A-2 block is a small part of the slum area in Madanpur Khadar, a village on the outskirts of South Delhi. The area has been brought into media focus recently as a case study of India’ sanitation challenge.
“On the other side…is a block where one cannot walk without stepping on human excreta. Children run across a bridge over a canal to get to an area covered with tall grass to defecate.”
Read the full report on: http://www.livemint.com/Politics/bIG8FQgXD3ssMhCWXZml3J/Children-bear-the-brunt-as-sanitation-facilities-fall-short.html?utm_source=copy
“Living in the A2 block is in many ways a nightmare, says Kusum Mohapatra, who heads the Delhi State programme at Magic Bus. “Below-poverty-line families are forced to spend as much as Rs. 1000 on treating vector-borne diseases that children and adults alike are very prone too.” The settlement is not served by any of the Government’s free-of-cost health centres.
Homes here are made of temporary materials such as plastic sheets. Most of the community people work as labourers, who earn and spend on the same day for running their livelihood.
Besides the health challenge, education too is an area of concern, particularly because dropping out of school is so common.
Pramod Kumar Gupta joined Magic Bus on 3rd January 2014. Pramod’s father is a vegetable vendor and the family is very poor.
Before he became an active Magic Bus participant, Pramod was a disruptive element, creating ruckus at any meetings or rallies we held in the area. Even after joining the programme he was a constant cause for concern and would continuously disrupt classes.
Looking at his behavioural issues, he was given personality and life skills development inputs that gradually taught him his role in the community and his own family. “It took time, but now Pramod has become very responsible. He helps out at my vegetable shop and also helps out in Magic Bus sessions,” says his father.
How did this change happen? The learning that changed Pramod’s behaviour happened through a process of experience, reflection, application and consolidation. His Magic Bus mentors used metaphors to make it easier for Pramod to connect the activity with his real life experiences and thus makes learning more relevant.
“Activities are designed such that children are engaged in a manner that they imbibe the learning themselves rather than someone enforcing the learning outcomes on them,” says Kusum Mohapatra. “Peer learning and experiential learning is the key and the mentor facilitates this process of learning by ensuring a safe and joyful environment where everyone feels safe to participate.”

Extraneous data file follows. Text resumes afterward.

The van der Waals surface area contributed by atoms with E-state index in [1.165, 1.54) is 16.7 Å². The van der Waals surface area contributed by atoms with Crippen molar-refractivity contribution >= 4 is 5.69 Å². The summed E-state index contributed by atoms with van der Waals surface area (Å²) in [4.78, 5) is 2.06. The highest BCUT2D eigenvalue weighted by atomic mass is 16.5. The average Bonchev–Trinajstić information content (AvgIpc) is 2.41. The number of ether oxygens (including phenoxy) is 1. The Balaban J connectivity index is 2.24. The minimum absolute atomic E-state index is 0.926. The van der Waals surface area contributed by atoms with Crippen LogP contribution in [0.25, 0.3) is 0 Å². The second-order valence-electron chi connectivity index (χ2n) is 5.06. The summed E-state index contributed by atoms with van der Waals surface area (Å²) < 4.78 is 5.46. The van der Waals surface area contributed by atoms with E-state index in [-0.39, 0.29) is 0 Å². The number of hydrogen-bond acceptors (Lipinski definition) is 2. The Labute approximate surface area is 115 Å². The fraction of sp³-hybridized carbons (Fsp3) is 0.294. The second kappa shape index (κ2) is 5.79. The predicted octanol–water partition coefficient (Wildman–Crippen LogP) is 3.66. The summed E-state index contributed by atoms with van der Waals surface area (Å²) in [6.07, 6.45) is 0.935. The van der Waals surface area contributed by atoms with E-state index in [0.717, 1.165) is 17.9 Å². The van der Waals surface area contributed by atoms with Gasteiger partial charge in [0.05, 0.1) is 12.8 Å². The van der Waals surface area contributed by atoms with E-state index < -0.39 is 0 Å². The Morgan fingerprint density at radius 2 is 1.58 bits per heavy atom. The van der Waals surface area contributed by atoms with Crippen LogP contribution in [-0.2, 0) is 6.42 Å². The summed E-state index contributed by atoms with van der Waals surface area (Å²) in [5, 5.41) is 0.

Areas of behaviour change addressed by Magic Bus volunteers and mentors:
• Reading and writing are equally important for boys as for girls
• It is important to attend school every day and the Science subjects should not be intimidating
• We need to concentrate equally on all subjects taught at school
• It is okay for boys and girls to play and work together
• Everyone is unique; decision making skills are as important as physical strength
• It is important to have a balanced diet
The Community Volunteers have built a strong rapport with the parents, children and other members of the community which is highly effective in the growth of the programme and helps in reaching out to an increasing number of children for their development.
"Rohit, one of our best Community Volunteers, procured support and sponsorship from Community Leaders in partnership with the Municipal Corporation of Delhi (MCD) and organised a training programme for the volunteers recently," shared Awunghsi, a Training and Monitoring Officer overseeing the work here.
Sessions are conducted on Fridays and Sundays and are divided into 3 parts:.
• Warm up: The development goal is introduced using interactive activities
• Main activity: The development goal is reinforced using sports and activities
• Review: A discussion is facilitated to draw parallels to real-life situations and sum up the learning objectives